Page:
What Does It Take To Follow God’s Path? (Lectio Divina Diligens for the First Sunday of Lent)

What Does It Take To Follow God’s Path? (Lectio Divina Diligens for the First Sunday of Lent) February 16, 2018
Guide me, humbly, even through the desert, Lord.

I am using the Psalm selection for the first Sunday of Lent (Psalm 25:4-9) for my Lectio Divina Diligens devotion.

Lectio — reading

Make known to me your ways, Lord;
teach me your paths.
Guide me by your fidelity and teach me,
for you are God my savior,
for you I wait all the day long.
Remember your compassion and your mercy, O Lord,
for they are ages old.
Remember no more the sins of my youth;
remember me according to your mercy,
because of your goodness, Lord.
Good and upright is the Lord,
therefore he shows sinners the way,
He guides the humble in righteousness,
and teaches the humble his way.

Investigatio — research

The first Sunday in Lent traditionally has a Gospel reading about Jesus’s 40-day sojourn in the wilderness following his Baptism, But this year pulls most of its Gospel readings from St. Mark — where the time in the desert barely gets a passing mention. That reading ends with Jesus echoing the teaching of John the Baptist: “Repent and believe the Gospel” — where in Greek we see the evocative word metanoia, which implies that repentance involves far more than mere contrition: it is an entire re-structuring of the heart and mind, adopting a new consciousness (“the mind of Christ”) that makes belief — faith, and trust — possible.

So for today’s Lectio Divina Dilligens exercise I’ve chosen the Psalm reading for the First Sunday of Lent, which I think illustrates what the faith born of metanoia looks like. The two words that leap out are “remember” — what the Psalmist keeps asking of God — and “humble” — how the Psalmist describes the person who is guided by God.

The Hebrew word that comes to us as “Remember” is זכר (zkr), which means not only remember but also to recall, to think of, to speak of , to be mindful of, and even to name. So here is something much deeper than just revisiting in your mind’s eye a moment from the past. In asking God to remember God’s compassion and mercy — and not remember our sins — this Psalm is an audacious prayer indeed: the Psalmist is, in effect, saying, “God, when you think of me, when you call me by name, when I am in your mind and heart, may I be represented only by your love and mercy — and not by my many failings.”

Wow. It’s a prayer that says, in essence, “In your mind and heart, God, let me be shaped by your mercy and compassion, and not by my own unhappy deeds.”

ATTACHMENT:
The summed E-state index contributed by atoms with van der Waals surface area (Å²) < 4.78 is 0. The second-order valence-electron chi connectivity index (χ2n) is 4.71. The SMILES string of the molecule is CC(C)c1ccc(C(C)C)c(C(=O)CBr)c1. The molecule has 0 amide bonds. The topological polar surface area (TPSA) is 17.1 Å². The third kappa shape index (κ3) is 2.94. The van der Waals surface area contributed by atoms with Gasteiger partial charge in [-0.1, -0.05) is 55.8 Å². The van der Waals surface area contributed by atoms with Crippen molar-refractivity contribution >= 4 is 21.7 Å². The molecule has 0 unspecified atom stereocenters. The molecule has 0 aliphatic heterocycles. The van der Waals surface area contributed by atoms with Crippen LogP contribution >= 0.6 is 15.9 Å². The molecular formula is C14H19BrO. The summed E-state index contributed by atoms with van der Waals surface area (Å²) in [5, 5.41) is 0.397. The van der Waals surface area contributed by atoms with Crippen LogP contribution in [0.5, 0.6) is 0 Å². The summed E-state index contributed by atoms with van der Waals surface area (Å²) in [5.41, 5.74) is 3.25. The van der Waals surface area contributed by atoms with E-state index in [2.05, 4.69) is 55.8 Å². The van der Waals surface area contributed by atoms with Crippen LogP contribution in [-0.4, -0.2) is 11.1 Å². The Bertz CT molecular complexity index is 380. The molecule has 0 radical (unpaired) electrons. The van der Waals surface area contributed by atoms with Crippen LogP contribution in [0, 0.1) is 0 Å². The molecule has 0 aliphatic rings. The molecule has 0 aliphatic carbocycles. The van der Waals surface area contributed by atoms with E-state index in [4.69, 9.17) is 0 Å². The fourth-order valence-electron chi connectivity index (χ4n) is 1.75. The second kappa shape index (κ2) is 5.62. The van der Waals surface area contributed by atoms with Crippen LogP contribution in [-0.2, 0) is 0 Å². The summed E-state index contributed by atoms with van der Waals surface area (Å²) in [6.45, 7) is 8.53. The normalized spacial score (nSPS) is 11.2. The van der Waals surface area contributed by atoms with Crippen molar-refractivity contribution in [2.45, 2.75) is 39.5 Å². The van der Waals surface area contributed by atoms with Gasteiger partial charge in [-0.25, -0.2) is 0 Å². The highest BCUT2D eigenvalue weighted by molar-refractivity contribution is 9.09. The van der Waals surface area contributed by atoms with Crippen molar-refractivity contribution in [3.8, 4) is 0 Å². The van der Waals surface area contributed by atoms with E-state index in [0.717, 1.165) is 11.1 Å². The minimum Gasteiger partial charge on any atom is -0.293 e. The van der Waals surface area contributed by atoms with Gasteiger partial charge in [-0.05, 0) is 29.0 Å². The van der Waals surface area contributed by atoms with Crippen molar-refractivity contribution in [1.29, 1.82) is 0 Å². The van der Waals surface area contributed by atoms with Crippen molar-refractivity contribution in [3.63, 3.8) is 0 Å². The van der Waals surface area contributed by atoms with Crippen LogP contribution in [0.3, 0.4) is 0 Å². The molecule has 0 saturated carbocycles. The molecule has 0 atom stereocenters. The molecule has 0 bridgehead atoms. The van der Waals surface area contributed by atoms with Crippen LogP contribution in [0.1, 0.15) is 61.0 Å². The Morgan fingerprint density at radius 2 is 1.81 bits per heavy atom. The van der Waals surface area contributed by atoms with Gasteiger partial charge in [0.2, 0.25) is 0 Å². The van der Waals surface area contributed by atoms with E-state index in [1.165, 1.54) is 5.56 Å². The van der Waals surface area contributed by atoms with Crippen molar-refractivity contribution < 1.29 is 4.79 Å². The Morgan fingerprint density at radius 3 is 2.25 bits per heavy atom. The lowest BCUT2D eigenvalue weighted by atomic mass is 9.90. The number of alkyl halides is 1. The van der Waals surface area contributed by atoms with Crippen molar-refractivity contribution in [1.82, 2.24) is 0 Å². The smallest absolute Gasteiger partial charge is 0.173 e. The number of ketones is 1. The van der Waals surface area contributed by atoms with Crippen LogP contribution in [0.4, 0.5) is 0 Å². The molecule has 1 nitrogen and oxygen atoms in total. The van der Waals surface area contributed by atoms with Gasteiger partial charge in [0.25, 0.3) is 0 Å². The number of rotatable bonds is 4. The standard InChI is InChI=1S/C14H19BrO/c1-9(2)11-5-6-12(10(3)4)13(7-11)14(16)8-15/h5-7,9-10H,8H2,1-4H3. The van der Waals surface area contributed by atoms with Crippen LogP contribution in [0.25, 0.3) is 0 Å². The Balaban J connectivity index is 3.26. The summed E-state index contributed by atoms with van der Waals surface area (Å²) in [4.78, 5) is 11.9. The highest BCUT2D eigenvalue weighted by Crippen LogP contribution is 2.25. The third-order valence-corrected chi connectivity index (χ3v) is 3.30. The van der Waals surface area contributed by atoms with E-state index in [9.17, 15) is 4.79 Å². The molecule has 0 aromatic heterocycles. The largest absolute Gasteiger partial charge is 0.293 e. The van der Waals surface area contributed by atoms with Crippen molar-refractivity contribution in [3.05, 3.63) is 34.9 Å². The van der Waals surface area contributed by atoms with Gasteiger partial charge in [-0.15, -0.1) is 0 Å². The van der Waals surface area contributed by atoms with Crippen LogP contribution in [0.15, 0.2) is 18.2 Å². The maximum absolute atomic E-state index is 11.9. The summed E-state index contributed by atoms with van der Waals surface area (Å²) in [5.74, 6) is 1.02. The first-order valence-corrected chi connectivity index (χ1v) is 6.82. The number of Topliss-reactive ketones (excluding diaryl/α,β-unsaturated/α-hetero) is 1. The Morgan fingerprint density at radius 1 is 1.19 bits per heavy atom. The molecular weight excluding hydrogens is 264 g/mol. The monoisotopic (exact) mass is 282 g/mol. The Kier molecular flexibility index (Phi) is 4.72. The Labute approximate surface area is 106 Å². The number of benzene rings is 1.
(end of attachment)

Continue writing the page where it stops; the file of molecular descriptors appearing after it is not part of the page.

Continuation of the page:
The second part of the reading moves away from directly praying to God and instead makes an affirmation about God, who “guides the humble in righteousness, and teaches the humble his way.” If the heart of the prayer in this Psalm is an appeal to God’s remembering, the Psalmist affirms that the key to stepping into the “Divine memory” is our own humility — not in the sense of “humiliation,” but in the more holistic sense of self-forgetfulness or earthiness. The Hebrew word here suggests one who is “bowed,” a person who is lowly, poor, and meek. It is precisely in our emptiness, our woundedness, our vulnerability and our lack, that God meets us with guidance and instruction in God’s way. To receive God’s compassion and mercy, we must become an “empty bowl,” ready to have Divine Love poured into us.

This, it seems to me, gives us much insight into the heart of metanoia or repentance.

Meditatio — reflection

Can ask God to remember me in terms of compassion and mercy rather than focusing on my sins? Of course — this is precisely what Jesus offers us as our savior. The key to such an audacious request, of course, is my willingness to step into true humility — into a self-forgetfulness where my sense of my own littleness if offered up into the vastness of God’s love and mercy. I am a small vessel indeed, and God’s grace and mercy more than overflow when given to me.

If metanoia means to adopt a higher or deeper consciousness in response to the love of God, I do this by opening myself up to receive the Divine Mercy and compassion. In receiving this overflow of grace, I literally become someone new. Thus, of course, God “remembers” me not as a sinner but as someone radiant in the splendor of God’s love and care.

Oratio — response

God, make me humble so that I may receive your guidance and your instruction, that I may walk in your ways. Remember me in the light of your grace and love — indeed, make me a new creation, marked and shaped and filled with your grace. Open my heart and my mind that I may truly be the person you created me to be, and guide me to lavishly share your love with others. Amen.

Contemplatio — rest

Please join with me at a time that is appropriate for you, to simply rest in the silent presence of God, knowing that God loves you and me and all creation — whether we can feel it or not.


This is the second of a series of Lenten devotional posts, written in a spirit of Lectio Divina Diligens — lectio divina (sacred, meditative reading) combined with a contemplative, “diligent” approach to scriptural interpretation. Research into the interpretation of scripture is performed using Verbum.


Enjoy reading this blog?
Click here to become a patron.

become_a_patron_button


"It's not about the people, it's not about the contemplation, it's not really about anything ..."

Between Shambhala and the Catholic Church: ..."
"I always felt bad for unappreciated Martha. I have often wondered what Jesus would have ..."

God In The Balance: More Thoughts ..."
"Thanks - what a great resource. I've read one or two of these, as part ..."

75 Books for Buddhist-Christian Dialogue

Browse Our Archives

Follow Us!


TRENDING AT PATHEOS Contemplative
What Are Your Thoughts?leave a comment